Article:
In America, we are all aware of the various cyber threats to our privacy: backdoors, classification, tracking, malware, and spying of unencrypted data streams to name but a few. Nonetheless, given the complexity of the systems, protocols, and opaqueness of the devices we use, most of us throw our arms up in the air, continue to use our connected gadgets, and just hope that our private data is not exposed or used against us somewhere down the road.
If we continue along this current path of using systems that do not deserve our trust, we risk permanently losing our privacy. Just consider the exponential growth of computing power, network bandwidth, storage, IoT deployment, and artificial intelligence, and it becomes a simple exercise to imagine a day in the near future where all network activity and much of our daily life are monitored by autonomous robocops. No thank you!
We must begin using systems that can be fully trusted to protect our privacy. The best response to closed, untrustworthy devices is the development of a fully open system that is architected, developed, manufactured, and tested in full public view. Many existing cryptographic algorithms and pieces of network software are already open and subject to public scrutiny, but the hardware (e.g., processors and network controllers) they execute upon is not. This needs to change for devices we trust to guard our data, and this article briefly discusses the motivation for open hardware and some of its high level requirements.
Americans should know they have a God given right to free speech, but what about privacy? There are no clear protections of data privacy in the Constitution, and it is hard to fault the founding fathers for not envisioning the Internet, smart phones, and billions of IoT gadgets watching us when electricity had barely been discovered.
For now, let us set aside the probable need to amend the Constitution to elucidate our right to privacy. However, we may be rightfully wondering to what extent our right to free speech is threatened in an environment where our private spoken and written words can be analyzed by others and potentially used against us. Are not private meeting rooms, notebooks, diaries, and family chats at a dinner table required to refine our ideas before willfully making them public?
This cannot be a “who cares” moment in American history. It is our responsibility to show devotion to the freedoms that our fellow Americans fought for in wars and died protecting. We must think pragmatically about the path we are on and what happens to our rights if privacy becomes a thing of the past.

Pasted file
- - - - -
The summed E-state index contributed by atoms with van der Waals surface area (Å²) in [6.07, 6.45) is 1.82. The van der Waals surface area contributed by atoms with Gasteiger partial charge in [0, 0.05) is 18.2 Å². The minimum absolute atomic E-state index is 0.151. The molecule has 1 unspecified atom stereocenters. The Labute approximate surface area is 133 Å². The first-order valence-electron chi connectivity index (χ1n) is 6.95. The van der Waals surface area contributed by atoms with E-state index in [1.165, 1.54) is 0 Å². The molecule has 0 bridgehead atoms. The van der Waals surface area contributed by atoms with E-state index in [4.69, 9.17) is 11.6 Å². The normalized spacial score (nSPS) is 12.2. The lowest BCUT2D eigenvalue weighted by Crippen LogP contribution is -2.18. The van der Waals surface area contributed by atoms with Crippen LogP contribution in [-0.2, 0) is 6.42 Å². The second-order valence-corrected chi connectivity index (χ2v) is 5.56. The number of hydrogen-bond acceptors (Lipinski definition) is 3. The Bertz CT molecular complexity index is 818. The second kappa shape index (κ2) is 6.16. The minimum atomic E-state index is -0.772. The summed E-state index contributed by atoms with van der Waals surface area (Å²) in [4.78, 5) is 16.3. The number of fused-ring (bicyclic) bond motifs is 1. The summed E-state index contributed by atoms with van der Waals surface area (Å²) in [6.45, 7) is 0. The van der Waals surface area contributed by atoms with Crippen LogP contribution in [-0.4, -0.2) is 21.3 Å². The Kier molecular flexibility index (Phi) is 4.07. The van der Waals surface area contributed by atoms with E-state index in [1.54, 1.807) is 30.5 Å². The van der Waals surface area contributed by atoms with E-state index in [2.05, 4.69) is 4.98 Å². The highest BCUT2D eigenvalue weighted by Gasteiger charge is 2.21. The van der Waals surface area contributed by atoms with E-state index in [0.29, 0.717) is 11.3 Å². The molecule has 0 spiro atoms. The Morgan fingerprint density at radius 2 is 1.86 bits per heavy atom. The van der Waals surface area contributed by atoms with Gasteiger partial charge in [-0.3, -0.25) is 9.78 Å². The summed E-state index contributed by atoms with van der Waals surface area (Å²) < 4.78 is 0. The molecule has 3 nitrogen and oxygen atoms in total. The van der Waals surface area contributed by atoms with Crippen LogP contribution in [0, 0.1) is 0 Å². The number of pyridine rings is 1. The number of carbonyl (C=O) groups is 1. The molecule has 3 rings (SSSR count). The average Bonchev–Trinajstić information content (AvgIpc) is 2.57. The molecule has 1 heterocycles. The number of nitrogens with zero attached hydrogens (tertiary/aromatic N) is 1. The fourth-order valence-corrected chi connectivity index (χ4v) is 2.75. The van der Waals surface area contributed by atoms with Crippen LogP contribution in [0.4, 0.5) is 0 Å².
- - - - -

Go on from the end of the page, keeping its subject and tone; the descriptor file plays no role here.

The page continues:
We must also begin to demand that the systems we use be trustworthy with our private data. System is a broad term, and we would be foolish to think that every web site across the Internet could be trustworthy with our data, regardless of whether the transmission of the data is encrypted or not. However, devices that we buy and hold in our possession must keep our personal data private. Unfortunately, one of the impediments to achieving this goal is the established culture of networked devices serving multiple masters: the owner and the providers who seek to mine our data.
It is not just corporations and rogue hackers that are interested in our private data. The US Government has gone to great lengths to ensure they can also tap into private communication and data. This was codified into law in 1994 as the Communications Assistance for Law Enforcement Act (CALEA) for traditional telephony networks and later expanded to broadband Internet. Just recently, CALEA appeared in the FCC's Net Neutrality order apparently leaving the door open to instrumenting wire taps on all equipment connected to the Internet.
Most Americans trust the US Government and like the idea of them having the necessary tools to keep us safe. However, we must ask if it is necessary for our government to have the ability to spy on all its citizens. For example, the never-ending global march of Communism was decimated less than thirty years ago without the ability to spy into every American home. Also, consider what Tim Cook pointed out in his recent and now famous customer letter: “criminals and bad actors will still encrypt, using tools that are readily available to them”.